The Office of Fair Trading (OFT) has announced it is giving the leading 50 payday lenders – accounting for 90 per cent of the payday market – 12 weeks to change their business practices or risk losing their licences, after it uncovered evidence of widespread irresponsible lending and failure to comply with the standards required of them.
The action was announced in the final report on the OFT’s compliance review of the £2 billion payday lending sector. The review found evidence of problems throughout the lifecycle of payday loans, from advertising to debt collection, and across the sector, including by leading lenders that are members of established trade associations.
But responding to the OFT’s report national charity Citizens Advice calls for guilty lenders to be stopped from trading immediately. Gillian Guy, Chief Executive at the charity, said: “Payday loans are proving toxic for many people. Unscrupulous lenders are ramping up costs when customers can’t afford to repay, and are emptying bank accounts to claw back loans, leaving people without a penny to their name. What’s worrying is that these loans are often given without proper credit checks, so too many people are given loans they won’t realistically be able to pay back.
“For too long this industry has acted as a law unto itself. So it is good to see the OFT planning to remove the licences of lenders who do not improve within the 12 week deadline. But to truly protect consumers, lenders who are still found guilty of flouting guidelines must be stopped from trading straight away.”
According to the OFT, particular areas of non-compliance included:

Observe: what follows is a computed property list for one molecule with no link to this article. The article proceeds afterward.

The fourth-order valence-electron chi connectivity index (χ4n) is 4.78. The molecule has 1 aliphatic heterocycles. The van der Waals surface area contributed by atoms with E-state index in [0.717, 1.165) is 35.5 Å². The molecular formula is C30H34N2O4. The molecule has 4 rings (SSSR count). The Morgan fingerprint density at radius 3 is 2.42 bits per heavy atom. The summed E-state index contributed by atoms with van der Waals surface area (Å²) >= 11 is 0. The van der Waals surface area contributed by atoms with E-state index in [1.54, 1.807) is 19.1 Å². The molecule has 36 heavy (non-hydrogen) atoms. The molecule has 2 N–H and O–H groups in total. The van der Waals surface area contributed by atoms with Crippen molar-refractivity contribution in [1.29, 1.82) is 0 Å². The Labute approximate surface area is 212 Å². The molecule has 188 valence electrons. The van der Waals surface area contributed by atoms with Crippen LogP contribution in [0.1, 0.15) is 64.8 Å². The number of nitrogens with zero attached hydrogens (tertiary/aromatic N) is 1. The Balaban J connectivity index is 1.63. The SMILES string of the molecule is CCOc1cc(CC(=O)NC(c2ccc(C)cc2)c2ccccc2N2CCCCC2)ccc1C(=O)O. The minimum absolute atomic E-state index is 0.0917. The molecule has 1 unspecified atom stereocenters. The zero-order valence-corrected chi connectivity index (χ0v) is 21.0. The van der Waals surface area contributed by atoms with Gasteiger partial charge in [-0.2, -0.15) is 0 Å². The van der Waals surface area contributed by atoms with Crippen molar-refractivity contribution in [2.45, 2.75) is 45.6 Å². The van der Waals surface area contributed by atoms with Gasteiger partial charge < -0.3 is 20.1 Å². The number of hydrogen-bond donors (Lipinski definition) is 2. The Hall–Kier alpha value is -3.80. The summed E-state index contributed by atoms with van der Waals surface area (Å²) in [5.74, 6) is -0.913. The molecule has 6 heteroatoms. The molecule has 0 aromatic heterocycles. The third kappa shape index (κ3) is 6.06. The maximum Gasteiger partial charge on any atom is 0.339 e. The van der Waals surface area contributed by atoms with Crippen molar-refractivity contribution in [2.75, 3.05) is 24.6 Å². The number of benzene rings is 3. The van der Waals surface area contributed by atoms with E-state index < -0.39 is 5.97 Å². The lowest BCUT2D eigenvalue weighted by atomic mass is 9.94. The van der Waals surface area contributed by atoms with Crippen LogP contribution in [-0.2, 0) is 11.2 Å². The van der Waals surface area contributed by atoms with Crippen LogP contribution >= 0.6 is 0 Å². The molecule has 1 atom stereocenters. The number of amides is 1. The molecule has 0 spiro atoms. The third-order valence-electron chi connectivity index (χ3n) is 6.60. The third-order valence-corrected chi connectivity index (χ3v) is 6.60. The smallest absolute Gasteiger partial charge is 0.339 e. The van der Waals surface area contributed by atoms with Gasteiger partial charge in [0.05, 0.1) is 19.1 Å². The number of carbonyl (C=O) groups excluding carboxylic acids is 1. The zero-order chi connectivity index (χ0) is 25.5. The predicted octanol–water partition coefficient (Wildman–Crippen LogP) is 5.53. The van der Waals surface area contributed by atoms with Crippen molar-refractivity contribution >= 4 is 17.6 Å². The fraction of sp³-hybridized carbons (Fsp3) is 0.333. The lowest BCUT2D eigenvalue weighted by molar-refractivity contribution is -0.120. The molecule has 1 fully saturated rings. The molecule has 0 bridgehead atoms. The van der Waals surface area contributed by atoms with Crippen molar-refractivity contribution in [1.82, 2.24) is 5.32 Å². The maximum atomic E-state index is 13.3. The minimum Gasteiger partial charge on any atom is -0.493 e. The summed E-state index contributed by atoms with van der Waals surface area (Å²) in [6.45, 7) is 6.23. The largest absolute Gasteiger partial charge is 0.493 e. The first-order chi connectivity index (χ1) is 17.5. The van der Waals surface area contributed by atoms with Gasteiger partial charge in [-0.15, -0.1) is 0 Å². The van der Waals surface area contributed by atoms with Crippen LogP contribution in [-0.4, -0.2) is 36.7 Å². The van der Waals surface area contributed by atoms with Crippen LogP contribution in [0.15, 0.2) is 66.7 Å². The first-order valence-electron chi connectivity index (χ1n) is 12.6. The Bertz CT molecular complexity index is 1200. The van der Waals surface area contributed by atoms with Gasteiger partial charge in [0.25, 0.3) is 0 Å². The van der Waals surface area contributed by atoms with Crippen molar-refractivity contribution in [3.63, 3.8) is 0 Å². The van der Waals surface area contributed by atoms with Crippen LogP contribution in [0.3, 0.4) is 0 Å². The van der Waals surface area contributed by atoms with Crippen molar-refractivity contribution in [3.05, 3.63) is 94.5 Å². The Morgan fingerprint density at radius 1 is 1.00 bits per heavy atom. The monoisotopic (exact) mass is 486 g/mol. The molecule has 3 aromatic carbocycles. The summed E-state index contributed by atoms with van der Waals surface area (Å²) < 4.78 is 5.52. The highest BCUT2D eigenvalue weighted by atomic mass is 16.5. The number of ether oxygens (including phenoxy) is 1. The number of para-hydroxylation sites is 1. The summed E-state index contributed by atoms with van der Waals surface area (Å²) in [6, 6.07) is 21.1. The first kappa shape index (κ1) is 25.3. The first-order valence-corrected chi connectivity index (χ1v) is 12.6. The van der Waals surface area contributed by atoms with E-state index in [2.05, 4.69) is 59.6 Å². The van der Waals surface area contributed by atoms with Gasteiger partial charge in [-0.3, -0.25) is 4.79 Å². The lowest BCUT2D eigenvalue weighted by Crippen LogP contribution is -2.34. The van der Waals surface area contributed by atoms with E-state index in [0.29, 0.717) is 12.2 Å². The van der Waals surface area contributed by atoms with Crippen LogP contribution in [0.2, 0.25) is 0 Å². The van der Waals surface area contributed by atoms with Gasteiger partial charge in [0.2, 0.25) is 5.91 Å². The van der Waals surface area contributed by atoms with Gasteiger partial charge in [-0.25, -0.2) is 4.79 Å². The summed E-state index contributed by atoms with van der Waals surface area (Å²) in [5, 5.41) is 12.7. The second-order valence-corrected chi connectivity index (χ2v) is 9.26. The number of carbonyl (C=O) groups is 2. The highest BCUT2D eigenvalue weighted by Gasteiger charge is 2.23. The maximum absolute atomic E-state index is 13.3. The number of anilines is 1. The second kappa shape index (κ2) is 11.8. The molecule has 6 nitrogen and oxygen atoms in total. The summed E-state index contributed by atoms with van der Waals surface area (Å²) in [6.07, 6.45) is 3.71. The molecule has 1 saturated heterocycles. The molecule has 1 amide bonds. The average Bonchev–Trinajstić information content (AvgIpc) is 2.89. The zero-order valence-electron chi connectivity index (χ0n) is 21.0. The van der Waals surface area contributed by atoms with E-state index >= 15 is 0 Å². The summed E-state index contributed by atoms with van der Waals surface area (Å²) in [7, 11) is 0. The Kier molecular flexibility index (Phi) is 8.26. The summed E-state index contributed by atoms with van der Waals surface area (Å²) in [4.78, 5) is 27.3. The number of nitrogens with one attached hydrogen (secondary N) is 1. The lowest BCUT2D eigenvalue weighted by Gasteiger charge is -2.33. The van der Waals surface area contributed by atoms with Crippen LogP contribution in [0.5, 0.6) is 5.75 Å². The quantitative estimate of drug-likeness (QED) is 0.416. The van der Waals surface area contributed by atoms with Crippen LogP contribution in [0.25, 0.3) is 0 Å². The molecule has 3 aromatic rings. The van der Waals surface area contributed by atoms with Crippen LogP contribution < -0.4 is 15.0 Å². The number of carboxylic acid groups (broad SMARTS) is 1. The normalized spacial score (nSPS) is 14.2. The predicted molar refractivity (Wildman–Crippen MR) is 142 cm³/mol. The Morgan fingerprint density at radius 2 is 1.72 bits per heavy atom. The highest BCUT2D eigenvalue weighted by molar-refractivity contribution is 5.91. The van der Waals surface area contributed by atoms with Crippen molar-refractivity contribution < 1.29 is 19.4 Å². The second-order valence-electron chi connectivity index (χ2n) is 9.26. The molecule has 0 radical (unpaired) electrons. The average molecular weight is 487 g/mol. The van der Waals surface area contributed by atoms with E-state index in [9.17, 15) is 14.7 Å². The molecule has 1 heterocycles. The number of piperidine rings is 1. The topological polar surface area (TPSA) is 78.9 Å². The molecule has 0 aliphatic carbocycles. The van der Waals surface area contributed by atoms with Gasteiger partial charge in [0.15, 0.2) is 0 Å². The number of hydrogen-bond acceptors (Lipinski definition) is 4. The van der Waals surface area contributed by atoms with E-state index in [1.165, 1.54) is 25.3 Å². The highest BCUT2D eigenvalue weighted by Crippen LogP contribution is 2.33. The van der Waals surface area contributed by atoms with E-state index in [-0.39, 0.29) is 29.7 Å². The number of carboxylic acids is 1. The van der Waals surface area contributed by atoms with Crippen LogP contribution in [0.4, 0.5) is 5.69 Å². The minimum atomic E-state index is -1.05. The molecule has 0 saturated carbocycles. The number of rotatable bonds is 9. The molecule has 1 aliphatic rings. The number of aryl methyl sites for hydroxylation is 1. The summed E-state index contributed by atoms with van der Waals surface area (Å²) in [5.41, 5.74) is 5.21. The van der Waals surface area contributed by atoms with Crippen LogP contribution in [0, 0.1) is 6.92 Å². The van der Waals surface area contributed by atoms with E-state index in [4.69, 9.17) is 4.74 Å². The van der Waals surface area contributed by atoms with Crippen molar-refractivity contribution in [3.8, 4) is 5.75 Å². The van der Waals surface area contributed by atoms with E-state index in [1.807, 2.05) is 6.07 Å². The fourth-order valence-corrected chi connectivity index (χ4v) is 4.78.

- lenders failing to conduct adequate assessments of affordability before lending or before rolling over loans
- failing to explain adequately how payments will be collected
- using aggressive debt collection practices
- not treating borrowers in financial difficulty with forbearance.
The fifty leading lenders, each of which was inspected, will have to take rapid action to address the specific concerns the OFT identified with each of their businesses. They must demonstrate within 12 weeks that they are fully compliant, or risk losing their licence. Failure to co-operate with this process will trigger enforcement action.
Clive Maxwell, OFT Chief Executive, said: “Irresponsible lending is not confined to a few rogue payday lenders – it is a problem across the sector. If we do not see rapid, significant improvements by the 50 lenders we inspected they risk their licences being removed. Payday lending is a top enforcement priority for the OFT.”
The OFT is advising consumers to think carefully before taking out a payday loan and to be aware of their rights and where to go if they have a problem. Consumers struggling to repay debts can contact Citizens Advice for free, impartial advice on: 08454 040506 or at www.adviceguide.org.uk. Individual consumers with complaints should approach their lender in the first instance. If they are unhappy with the response, they can take their complaint to the Financial Ombudsman Service on: 0800 023 4567 or at www.financialombudsmanservice.org.uk.